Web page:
Quotes or quotations are phrases, sentences, lines taken from a literary work. They often represent some universal truths and themes of a story, play, or poem. Quotes in Their Eyes Were Watching Gods by Zora Neal Hurston not only present the dilemma of racism but also discuss gender and power issues. Some of the major quotes in Their Eyes Were Watching Gods have been discussed below.
Quotes in Their Eyes Were Watching God
Ships at a distance have every man’s wish on board. For some they come in with the tide. For others they sail forever on the horizon, never out of sight, never landing until the Watcher turns his eyes away in resignation, his dreams mocked to death by Time. That is the life of men.
These are the opening lines of the novel. The narrator talks about the destiny of men as the last word suggests. In fact, the narration foreshadows the events metaphorically. The lines compare Janie’s life’s ups and downs to waves. She also adds that dreams seem that a ship carrying these wishes sometimes confronts tides and sometimes sails smoothly until the subject resigns to the time’s obstacles. This happens with every person.
She saw a dust-bearing bee sink into the sanctum of a bloom; the thousand sister-calyxes arch to meet the love embrace and the ecstatic shiver of the tree from root to tiniest branch creaming in every blossom and frothing with delight. So this was a marriage! She had been summoned to behold a revelation.
Here the narrator describes Janie’s awareness of her desire for love. These lines mark the end of her childhood. She observes the bee pollinating on the flowers and the blossoming of the pear tree. This feeling allows her to explore the new relationship with Johnny Taylor as she shares her first kiss with him.
Honey, de white man is de ruler of everything as fur as Ah been able tuh find out. Maybe it’s some place way off in de ocean where de black man is in power, but we don’t know nothin’ but what.
Nanny tells Janie about the hierarchy and dominance of masculinity in the world. Nanny tells her that the white man has all the power, while the black man has nothing. She tells her that black women are least of them and often victimized. She also talks about the discrimination women face.
The familiar people and things had failed her so she hung over the gate and looked up the road towards way off. She knew now that marriage did not make love. Janie’s first dream was dead, so she became a woman.
Janie marries Logan Killicks who is very older than her. As there is no bonding between them, she thinks that marriage does not mean love. It was a hollow dream that she would find true love in marriage. Although she has become mature and adult, she does not find true love until later.
From now on until death she was going to have flower dust and springtime sprinkled over everything. A bee for her bloom. Her old thoughts were going to come in handy now, but new words would have to be made and said to fit them.
Here Janie is expecting to marry Jody Starks, marking her second marriage. She feels leaving Logan is freedom or transformation. She hopes to have a life of love and happy marriage with Jody Starks.
Thank yuh fuh yo’ compliments, but mah wife don’t know nothin’ ’bout no speech-makin’. Ah never married her for nothin’ lak dat. She’s uh woman and her place is in de home.”
The above lines are spoken by Jody Starks, who is revealed to a power-hungry person. Also known as Joe Starks, he is addressing the townsmen that his wife does not speak to the people as she knows nothing about speech making. He believes that a woman’s place is in the kitchen. This shows the power of patriarchy during that time.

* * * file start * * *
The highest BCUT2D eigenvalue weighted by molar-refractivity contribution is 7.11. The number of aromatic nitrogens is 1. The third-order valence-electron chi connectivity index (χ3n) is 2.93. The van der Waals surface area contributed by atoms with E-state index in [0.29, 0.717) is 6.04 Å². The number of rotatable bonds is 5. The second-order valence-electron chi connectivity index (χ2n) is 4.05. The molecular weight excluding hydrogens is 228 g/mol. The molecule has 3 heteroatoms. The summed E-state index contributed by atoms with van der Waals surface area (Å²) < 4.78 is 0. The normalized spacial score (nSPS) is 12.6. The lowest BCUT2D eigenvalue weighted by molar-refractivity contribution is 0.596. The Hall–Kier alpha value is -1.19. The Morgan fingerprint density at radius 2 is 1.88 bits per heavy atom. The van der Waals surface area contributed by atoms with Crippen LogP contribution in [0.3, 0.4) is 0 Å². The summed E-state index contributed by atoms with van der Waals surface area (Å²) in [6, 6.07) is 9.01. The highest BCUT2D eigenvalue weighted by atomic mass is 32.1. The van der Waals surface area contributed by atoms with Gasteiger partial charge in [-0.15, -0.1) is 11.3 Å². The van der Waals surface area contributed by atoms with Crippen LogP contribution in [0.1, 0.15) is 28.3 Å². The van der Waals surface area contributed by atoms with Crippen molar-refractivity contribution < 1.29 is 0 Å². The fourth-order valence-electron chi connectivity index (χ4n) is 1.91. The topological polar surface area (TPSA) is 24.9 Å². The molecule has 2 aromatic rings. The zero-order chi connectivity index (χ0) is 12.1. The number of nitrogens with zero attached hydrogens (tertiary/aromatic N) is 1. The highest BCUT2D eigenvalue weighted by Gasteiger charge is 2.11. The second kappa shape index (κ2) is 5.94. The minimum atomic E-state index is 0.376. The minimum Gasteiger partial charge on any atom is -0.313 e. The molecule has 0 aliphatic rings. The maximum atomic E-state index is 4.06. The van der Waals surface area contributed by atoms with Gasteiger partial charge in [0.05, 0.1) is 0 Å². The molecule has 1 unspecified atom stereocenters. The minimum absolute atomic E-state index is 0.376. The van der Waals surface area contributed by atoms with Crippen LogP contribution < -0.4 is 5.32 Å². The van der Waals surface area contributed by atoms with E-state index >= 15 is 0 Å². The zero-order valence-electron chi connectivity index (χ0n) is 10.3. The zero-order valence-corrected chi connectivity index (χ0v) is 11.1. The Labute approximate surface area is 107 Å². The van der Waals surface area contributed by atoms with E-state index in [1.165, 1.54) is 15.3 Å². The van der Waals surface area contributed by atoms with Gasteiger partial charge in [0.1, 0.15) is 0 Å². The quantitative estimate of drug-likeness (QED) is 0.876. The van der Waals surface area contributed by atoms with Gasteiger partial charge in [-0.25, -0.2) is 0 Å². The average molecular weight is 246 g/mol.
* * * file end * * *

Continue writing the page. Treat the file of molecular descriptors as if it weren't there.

You don’t know half as much ’bout us as you think you do. It’s so easy to make yo’self out God Almighty when you ain’t got nothin’ tuh strain against but women and chickens.”
Janie speaks to the women to defend Mrs. Robbins that the women know nothing about themselves. She says that they speak as if they know everything like God, but they are actually always at home rearing chickens and doing nothing. Here, Janie speaks her mind and reminds the women that the outside world is a lot bigger than the kitchen and garden.
You done lived wid me for twenty years and you don’t half know me atall. And you could have but you was so busy worshippin’ de works of yo’ own hands, and cuffin’ folks around in their minds till you didn’t see uh whole heap uh things yuh could have.”
After twenty years of her marriage, Janie finally speaks out to Joe Starks. He is on his deathbed, as she reminds him of his ignorance. She reminds him that he has been busy in his work and telling people what to do and what not to do. She tells him that he never paid attention to his own wife. She is of the view that he has been biased and never identified the talent in her.
He could be a bee to a blossom—a pear tree blossom in the spring. He seemed to be crushing scent out of the world with his footsteps. Crushing aromatic herbs with every step he took.
Janie is reflecting on Tea Cake. She recalls the first time she saw pear tree blossom. Janie feels the same emotions when she meets Tea Cake. She confirms that she is falling in love with Tea Cake and wants to spend time with him.
Here was peace. She pulled in her horizon like a great fish-net. Pulled it from around the waist of the world and draped it over her shoulder. So much of life in its meshes! She called in her soul to come and see.
Janie speaks these lines when she returns to her Nanny’s place and goes fishing. She is now completely satisfied and contented. It shows that she has achieved her dream to love and live. In the end, she recalls her life, every up and down as she cherishes her memories with Tea Cake.